Regarding dispensing fees, our procedures according to Masshealth regulations [CMR 402.416] were to check the prescription, adjust the frame if they were bent, tighten all screws. We then packaged, and shipped to each child as soon as possible per request from all these facilities. If there were any defects on the lenses, we would remove them. We would [etch] the names of the patients on the side of the frames. Per requests from the chief medical staffs of these facilities from Greenfield to Brewster, we would mail these glasses to their residents since the majority of them were short-term residents. We needed to give them the spectacles before they leave, since many were missing spectacles for months or some cases years. . . . Therefore shipping these glasses out right away was the priority instead of waiting until I returned to the facility to dispense the eyeglasses in a month or two. We did adjust these eyeglasses on these kids when I went back to the facilities at a later date. We would prefer that DYS and DCF transporting these kids to us to be fitted on their faces. . . . In addition to dispensing these spectacles, we also fixed many old pairs of glasses at these facilities at no cost. We were allowed to bill for these repairs, but we never billed Masshealth for repairs since most were minor repairs like missing a screw or needing a new nosepiece or temple. . . . We sometimes we replaced a new frame for these kids who were in need of an unrepairable frame with our own expenses without billing Masshealth. We also made many pairs of glasses for free to the facilities with our own lab due to the slow process of manufacturing at Masscor facility without billing Masshealth for glasses.

MassHealth’s Response

  1. MassHealth will outreach to the provider to identify paid claims for improperly billed eyeglass dispensing. MassHealth will determine the overpayment amount and initiate recovery from Dr. Nguyen after the final audit report has been issued.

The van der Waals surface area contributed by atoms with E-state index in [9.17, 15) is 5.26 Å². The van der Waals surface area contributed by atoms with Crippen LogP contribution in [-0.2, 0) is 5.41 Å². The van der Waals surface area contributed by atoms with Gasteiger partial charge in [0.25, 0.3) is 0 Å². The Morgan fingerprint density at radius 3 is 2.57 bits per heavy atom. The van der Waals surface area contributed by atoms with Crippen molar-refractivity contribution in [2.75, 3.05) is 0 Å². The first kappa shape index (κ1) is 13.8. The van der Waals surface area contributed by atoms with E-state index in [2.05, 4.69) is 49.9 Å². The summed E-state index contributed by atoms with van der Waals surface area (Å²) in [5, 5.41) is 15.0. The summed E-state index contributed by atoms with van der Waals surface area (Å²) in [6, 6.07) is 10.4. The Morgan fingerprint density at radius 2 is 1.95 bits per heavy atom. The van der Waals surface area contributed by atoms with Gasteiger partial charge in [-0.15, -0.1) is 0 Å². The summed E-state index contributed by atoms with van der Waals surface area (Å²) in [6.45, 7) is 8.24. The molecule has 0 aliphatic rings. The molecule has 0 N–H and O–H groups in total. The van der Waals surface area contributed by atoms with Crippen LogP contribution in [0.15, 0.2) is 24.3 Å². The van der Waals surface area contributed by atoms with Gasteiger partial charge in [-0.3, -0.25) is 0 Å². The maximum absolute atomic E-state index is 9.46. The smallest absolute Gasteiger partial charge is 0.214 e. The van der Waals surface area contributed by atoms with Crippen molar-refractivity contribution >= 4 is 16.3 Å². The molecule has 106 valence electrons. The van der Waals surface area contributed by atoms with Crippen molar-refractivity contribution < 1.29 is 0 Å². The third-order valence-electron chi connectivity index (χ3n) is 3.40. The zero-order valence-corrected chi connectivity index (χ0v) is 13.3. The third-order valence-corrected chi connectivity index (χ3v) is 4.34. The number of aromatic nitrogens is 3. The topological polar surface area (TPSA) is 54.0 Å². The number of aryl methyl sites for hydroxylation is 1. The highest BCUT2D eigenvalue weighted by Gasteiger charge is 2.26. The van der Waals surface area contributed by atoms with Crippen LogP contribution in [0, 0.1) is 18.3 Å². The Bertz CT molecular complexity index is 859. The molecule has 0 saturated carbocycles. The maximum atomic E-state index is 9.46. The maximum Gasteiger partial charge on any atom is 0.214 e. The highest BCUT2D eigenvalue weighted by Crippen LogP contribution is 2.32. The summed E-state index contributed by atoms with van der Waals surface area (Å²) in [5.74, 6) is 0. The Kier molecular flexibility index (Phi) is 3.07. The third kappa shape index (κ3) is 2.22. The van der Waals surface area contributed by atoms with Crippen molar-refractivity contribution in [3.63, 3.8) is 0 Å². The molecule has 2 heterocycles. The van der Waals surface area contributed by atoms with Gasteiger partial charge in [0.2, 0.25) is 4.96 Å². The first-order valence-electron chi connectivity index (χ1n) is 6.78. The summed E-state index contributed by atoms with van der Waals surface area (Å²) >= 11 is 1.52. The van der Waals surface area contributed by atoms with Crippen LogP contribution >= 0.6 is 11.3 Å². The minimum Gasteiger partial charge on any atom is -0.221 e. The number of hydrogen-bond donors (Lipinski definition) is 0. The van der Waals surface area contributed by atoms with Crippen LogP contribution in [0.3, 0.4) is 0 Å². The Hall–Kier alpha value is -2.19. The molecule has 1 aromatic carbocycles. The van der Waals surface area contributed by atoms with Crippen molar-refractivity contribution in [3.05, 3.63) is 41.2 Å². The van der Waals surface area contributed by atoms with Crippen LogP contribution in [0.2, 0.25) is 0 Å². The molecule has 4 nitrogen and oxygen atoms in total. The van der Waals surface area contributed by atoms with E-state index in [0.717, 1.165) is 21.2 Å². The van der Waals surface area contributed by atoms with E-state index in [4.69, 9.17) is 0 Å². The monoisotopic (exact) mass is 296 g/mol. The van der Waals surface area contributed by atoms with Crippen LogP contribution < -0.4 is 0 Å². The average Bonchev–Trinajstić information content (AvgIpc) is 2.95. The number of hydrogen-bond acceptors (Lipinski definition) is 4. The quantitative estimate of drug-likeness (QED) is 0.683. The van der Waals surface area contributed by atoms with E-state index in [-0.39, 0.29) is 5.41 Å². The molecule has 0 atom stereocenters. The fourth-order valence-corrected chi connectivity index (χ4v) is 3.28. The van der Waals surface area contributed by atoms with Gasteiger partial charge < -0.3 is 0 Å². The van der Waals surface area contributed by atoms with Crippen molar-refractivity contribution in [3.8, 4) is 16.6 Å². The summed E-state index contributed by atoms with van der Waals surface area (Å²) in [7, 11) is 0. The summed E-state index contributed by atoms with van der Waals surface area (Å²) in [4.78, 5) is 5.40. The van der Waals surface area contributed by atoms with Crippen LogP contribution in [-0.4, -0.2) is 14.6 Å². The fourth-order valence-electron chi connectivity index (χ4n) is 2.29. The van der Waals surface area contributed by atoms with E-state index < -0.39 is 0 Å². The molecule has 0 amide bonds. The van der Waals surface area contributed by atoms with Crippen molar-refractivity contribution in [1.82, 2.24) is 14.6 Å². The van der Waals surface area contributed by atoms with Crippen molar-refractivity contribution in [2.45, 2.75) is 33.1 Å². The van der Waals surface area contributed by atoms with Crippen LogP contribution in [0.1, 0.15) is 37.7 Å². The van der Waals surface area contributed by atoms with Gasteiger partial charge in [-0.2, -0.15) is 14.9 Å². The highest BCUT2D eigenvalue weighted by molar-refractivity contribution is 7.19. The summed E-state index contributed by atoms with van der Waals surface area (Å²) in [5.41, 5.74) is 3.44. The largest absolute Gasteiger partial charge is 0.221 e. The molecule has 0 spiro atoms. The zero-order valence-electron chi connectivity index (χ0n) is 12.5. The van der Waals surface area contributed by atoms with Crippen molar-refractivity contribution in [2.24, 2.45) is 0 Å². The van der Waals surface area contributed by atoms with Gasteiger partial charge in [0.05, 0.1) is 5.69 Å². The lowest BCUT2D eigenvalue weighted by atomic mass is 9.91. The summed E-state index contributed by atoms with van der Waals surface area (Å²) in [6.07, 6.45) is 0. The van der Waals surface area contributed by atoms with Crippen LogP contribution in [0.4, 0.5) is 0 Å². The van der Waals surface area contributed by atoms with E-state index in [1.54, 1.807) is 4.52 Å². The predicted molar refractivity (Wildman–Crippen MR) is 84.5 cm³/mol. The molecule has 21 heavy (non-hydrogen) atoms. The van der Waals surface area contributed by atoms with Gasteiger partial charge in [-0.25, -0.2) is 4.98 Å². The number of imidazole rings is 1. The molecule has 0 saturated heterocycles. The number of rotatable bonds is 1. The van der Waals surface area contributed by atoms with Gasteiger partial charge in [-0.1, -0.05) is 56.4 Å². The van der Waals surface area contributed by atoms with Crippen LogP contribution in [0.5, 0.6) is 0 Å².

2. MassHealth agrees that Dr. Nguyen should only submit a claim for eyeglass dispensing only upon fitting the eyeglasses to the MassHealth member.

Auditor’s Reply

Although Dr. Nguyen asserts that his dispensing procedures were in accordance with MassHealth regulations, 130 CMR 402.416 states that providers should submit claims for dispensing services only after eyeglasses have been ordered from an optical supplier and properly fitted to the member. Since this did not happen in the instances detailed above, Dr. Nguyen was not allowed to bill MassHealth for the services. Although the doctor asserts that he believes it was in the best interest of his patients to ship their glasses rather than have them wait for fitting, he must comply with MasHealth regulations in order to be compensated for his services. Further, we cannot comment on whether the facilities in question requested that Dr. Nguyen ship glasses without fitting, but again, he should have made sure that he performed a fitting and documented this fact before billing MassHealth. It should be noted that Dy. Nguyen did not comment on the fact that we identified 92 claims, totaling $2,562, that he submitted for multiple eyeglasses when only one pair was ordered, and another 34 claims, totaling $950, for dispensing eyeglasses when no eyeglasses were ordered.

Finally, Dr. Nguyen also states that he ordered many pairs of glasses from his own laboratory without using MassHealth’s optical supplier, Massachusetts Correctional Industries. If this is the case, he was not allowed to bill MassHealth for the glasses, because 130 CMR 402.416(D) states that optometrists must order eyeglasses from MassHealth’s optical supplier.

Date published: July 16, 2018